350,000+ solar panels installed by state water utility, marking completion of mammoth project


SA Water, which serves millions of South Australians and is one of the state’s biggest electricity users, has completed the commissioning of nothing less than 367,769 solar PV panels across its site network as part of its $300 million project, the Zero Cost Energy Future initiative. 

In 2017, SA Water announced its vision of getting to $0 net electricity costs. Given the water utility spent around $86 million last year on electricity, the ambition was immense. With more than 350 kilometres of pipeline to travel, drinking water in South Australia (SA) has to journey a long way from source to water treatment to tap. That journey is now powered by the sun, saving both money and emissions.

With construction complete on all 33 sites and connection complete on 24 of those, SA Water and its partners are now finalising connections on the remaining nine sites and integrating the vast arrays into Australia’s National Electricity Market.

The Zero Cost Energy Future project also involves 34 MWh of energy storage. “Where battery storage is deployed it is energised as part of the site commissioning process, with some storage now online and some to continue being brought online,” a spokesperson for SA Water told pv magazine Australia, regarding the storage rollout. Such additions will continue until SA Water reaches its target generation of 242 GWh of energy per annum, they added.

In January, pv magazine reported that half a million solar panels would be needed to attain this target, however SA Water said today that through efficiencies in design, it was able to achieve its target with a smaller number of solar panels across a smaller physical footprint (a mere 367,769 panels to be precise).

Solar modules are installed at Happy Valley Reservoir in South Australia.

Image: SA Water

As part of its project, SA Water has deployed the world’s largest fully moveable solar array at its Happy Valley Reservoir, which provides the drinking water of more than 40% of SA Water customers across metropolitan Adelaide. The portable array, which powers the Happy Valley Water Treatment Plant, includes 30,000 modules installed on a 12-hectare site adjacent to the reservoir and generates around 17 GWh of solar energy per year.

“With the ability to generate almost double the energy needs of the nearby Happy Valley Water Treatment Plant, on-site battery storage will complement the solar panels allowing energy to be stored and also released back to the market,” South Australia’s Minister for Environment and Water, David Speirs, said. He has congratulated the project, saying it proves the state’s leadership in renewable energy (an undeniable fact).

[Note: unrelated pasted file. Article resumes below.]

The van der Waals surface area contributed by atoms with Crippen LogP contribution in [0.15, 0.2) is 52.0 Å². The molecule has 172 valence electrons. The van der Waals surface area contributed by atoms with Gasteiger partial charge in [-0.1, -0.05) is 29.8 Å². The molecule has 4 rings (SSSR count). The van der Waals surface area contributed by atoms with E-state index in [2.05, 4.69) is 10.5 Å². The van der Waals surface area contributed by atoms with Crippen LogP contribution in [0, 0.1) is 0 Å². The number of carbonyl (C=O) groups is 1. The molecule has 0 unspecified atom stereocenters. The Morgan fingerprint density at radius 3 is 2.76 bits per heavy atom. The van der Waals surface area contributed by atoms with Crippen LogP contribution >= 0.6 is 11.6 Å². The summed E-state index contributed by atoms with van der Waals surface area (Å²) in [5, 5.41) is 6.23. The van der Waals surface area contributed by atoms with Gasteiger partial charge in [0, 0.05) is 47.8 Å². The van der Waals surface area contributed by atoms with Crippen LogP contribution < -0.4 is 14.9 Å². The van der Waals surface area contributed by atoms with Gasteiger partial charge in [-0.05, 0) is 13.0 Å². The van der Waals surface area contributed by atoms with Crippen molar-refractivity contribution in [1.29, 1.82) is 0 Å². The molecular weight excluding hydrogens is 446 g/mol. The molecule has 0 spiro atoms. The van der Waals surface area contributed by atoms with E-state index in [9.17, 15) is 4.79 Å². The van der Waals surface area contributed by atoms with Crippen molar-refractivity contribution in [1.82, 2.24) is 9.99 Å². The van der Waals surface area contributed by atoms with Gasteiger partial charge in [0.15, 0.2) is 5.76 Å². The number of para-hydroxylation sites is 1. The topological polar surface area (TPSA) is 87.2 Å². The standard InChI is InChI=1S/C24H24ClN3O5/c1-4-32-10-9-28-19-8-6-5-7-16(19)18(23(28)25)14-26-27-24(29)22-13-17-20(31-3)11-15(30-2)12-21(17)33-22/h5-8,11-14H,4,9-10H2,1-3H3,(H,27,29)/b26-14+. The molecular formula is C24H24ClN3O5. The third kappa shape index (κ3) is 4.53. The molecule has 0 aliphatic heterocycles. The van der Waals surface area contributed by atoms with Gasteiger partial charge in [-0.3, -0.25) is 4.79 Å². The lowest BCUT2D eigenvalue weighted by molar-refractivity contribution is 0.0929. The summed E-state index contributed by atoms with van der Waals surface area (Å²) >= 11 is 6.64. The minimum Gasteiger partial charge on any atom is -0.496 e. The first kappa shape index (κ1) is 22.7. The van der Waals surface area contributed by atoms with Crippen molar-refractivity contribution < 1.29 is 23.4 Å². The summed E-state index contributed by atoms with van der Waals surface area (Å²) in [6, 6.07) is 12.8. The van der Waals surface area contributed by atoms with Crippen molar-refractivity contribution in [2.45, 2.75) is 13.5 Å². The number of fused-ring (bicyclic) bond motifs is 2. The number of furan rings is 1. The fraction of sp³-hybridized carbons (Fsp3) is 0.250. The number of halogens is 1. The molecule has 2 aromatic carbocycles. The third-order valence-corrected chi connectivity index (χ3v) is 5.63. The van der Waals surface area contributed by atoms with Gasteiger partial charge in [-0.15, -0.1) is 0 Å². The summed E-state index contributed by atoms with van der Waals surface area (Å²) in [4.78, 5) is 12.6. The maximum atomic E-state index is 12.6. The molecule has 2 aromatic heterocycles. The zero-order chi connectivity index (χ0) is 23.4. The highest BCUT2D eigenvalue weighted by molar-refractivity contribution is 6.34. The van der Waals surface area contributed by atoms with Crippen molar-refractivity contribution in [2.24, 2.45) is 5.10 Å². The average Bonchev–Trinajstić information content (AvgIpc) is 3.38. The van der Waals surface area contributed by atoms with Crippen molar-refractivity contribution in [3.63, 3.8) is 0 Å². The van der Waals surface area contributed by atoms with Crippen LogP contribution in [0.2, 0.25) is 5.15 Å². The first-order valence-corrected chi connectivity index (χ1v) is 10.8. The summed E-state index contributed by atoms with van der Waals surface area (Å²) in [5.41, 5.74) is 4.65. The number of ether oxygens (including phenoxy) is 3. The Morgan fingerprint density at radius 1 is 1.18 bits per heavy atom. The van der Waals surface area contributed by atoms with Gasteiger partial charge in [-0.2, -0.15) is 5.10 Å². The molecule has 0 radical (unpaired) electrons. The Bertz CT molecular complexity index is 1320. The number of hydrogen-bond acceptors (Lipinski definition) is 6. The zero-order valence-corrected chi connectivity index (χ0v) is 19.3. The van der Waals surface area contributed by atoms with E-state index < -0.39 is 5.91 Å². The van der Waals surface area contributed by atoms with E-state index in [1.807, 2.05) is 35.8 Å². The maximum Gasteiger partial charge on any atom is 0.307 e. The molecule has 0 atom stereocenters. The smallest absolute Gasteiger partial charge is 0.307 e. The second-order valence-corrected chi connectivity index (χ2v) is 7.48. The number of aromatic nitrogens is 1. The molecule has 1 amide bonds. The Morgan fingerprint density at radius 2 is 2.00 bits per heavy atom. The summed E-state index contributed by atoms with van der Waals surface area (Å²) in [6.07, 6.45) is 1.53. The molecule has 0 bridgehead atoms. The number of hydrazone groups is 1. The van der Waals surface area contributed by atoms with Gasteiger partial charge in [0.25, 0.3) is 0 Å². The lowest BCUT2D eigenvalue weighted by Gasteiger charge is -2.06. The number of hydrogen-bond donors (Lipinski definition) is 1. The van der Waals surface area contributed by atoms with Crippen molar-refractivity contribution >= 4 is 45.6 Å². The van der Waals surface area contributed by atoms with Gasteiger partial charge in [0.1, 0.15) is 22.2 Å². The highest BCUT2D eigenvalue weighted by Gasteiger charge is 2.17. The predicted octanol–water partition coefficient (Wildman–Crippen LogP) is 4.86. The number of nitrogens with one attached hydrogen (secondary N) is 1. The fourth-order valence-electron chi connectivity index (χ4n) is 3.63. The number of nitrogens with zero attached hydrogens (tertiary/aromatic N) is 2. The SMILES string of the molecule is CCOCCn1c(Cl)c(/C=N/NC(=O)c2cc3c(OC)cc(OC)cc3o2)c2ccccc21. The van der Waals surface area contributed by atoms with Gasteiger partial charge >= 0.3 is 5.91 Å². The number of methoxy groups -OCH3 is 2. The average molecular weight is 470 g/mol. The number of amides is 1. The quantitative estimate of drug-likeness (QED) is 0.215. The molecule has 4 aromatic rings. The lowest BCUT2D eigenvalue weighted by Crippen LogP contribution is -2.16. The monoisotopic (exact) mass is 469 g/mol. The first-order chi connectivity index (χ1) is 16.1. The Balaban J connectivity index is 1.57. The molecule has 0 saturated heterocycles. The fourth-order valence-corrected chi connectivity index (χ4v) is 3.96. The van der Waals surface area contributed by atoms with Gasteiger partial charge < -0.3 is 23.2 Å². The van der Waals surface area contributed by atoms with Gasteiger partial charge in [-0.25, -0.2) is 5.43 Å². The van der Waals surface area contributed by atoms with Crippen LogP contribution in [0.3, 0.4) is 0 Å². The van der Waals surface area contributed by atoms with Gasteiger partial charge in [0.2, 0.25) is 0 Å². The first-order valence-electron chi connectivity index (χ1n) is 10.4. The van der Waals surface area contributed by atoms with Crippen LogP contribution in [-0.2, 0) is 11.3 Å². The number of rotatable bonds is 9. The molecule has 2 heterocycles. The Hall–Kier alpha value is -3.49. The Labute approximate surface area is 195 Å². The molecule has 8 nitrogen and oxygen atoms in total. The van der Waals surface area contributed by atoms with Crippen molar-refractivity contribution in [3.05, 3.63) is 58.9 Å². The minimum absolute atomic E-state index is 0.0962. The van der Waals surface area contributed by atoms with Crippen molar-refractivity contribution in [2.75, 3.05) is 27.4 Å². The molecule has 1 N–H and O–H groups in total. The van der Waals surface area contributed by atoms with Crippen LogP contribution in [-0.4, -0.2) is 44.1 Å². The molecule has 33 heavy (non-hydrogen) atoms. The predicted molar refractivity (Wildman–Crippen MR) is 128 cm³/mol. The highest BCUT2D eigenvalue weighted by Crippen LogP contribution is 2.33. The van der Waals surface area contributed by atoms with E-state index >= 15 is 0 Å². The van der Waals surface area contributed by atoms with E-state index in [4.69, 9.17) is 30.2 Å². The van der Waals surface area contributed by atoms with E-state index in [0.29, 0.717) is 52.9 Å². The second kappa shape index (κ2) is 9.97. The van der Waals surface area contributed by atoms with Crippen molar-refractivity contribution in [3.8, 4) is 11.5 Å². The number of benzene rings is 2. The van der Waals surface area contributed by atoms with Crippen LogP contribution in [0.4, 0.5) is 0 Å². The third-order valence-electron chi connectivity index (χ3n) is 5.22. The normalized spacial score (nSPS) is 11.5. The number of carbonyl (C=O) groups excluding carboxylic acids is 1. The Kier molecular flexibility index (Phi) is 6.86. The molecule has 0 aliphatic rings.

“At Happy Valley the local community was heavily involved in the planning for this site so the the solar panel project is visually sympathetic to the natural environment,” Speirs added.

Nicola Murphy, SA Water’s Senior Manager for the Zero Cost Energy Future initiative, said the project, including the energy storage aspect, will reduce the utility’s on reliance on a “volatile grid” and ensure the performance of its assets.

See more images and hear what Nicola Murphy has to say about installing solar arrays to power delivery of water via the Morgan-Whyalla pipeline.

“Just like how thousands of South Australians use solar panels at home, we’re capitalising on some of our physical assets to work harder for us while still performing their vital functions of delivering trusted water and wastewater services,” Murphy said.

“We can also create an added revenue stream by selling any excess solar energy back to the national grid, where it can be used across Australia.”

The project created 250 jobs during construction and will generate enough renewable power for 50,000 homes. Of course, the planned renewable-energy-powered water system flows also into South Australia’s overall intention, declared in 2015, to achieve net-zero emissions by 2050.

“This solar initiative was created by our own people, and clearly demonstrates South Australians leading the way to integrate renewable energy and proactively reduce the impacts of climate change,” Murphy added.

This content is protected by copyright and may not be reused. If you want to cooperate with us and would like to reuse some of our content, please contact: editors@pv-magazine.com.